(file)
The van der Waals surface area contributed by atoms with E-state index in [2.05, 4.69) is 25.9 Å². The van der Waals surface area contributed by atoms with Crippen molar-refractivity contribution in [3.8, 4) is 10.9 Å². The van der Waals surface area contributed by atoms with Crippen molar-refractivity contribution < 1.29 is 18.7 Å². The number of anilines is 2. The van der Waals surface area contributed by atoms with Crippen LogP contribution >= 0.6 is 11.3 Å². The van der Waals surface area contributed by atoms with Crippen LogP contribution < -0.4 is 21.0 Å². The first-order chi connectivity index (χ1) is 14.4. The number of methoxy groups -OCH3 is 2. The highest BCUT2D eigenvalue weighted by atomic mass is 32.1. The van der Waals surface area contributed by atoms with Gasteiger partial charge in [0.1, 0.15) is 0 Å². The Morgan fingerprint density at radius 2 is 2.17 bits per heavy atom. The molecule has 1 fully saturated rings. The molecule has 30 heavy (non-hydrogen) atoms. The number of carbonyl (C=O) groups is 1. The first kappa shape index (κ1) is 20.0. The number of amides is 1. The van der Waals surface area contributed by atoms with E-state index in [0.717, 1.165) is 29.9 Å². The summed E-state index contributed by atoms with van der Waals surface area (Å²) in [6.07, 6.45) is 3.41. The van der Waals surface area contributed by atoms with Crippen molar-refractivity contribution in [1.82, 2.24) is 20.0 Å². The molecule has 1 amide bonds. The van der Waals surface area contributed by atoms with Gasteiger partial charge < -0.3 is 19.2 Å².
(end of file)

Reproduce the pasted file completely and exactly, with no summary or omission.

The van der Waals surface area contributed by atoms with E-state index in [2.05, 4.69) is 25.9 Å². The van der Waals surface area contributed by atoms with Crippen molar-refractivity contribution in [3.8, 4) is 10.9 Å². The van der Waals surface area contributed by atoms with Crippen molar-refractivity contribution < 1.29 is 18.7 Å². The number of anilines is 2. The van der Waals surface area contributed by atoms with Crippen LogP contribution >= 0.6 is 11.3 Å². The van der Waals surface area contributed by atoms with Crippen LogP contribution < -0.4 is 21.0 Å². The first-order chi connectivity index (χ1) is 14.4. The number of methoxy groups -OCH3 is 2. The highest BCUT2D eigenvalue weighted by atomic mass is 32.1. The van der Waals surface area contributed by atoms with Gasteiger partial charge in [0.1, 0.15) is 0 Å². The Morgan fingerprint density at radius 2 is 2.17 bits per heavy atom. The molecule has 1 fully saturated rings. The molecule has 30 heavy (non-hydrogen) atoms. The number of carbonyl (C=O) groups is 1. The first kappa shape index (κ1) is 20.0. The number of amides is 1. The van der Waals surface area contributed by atoms with E-state index in [0.717, 1.165) is 29.9 Å². The summed E-state index contributed by atoms with van der Waals surface area (Å²) in [6.07, 6.45) is 3.41. The van der Waals surface area contributed by atoms with Crippen molar-refractivity contribution in [1.82, 2.24) is 20.0 Å². The molecule has 1 amide bonds. The van der Waals surface area contributed by atoms with Gasteiger partial charge < -0.3 is 19.2 Å².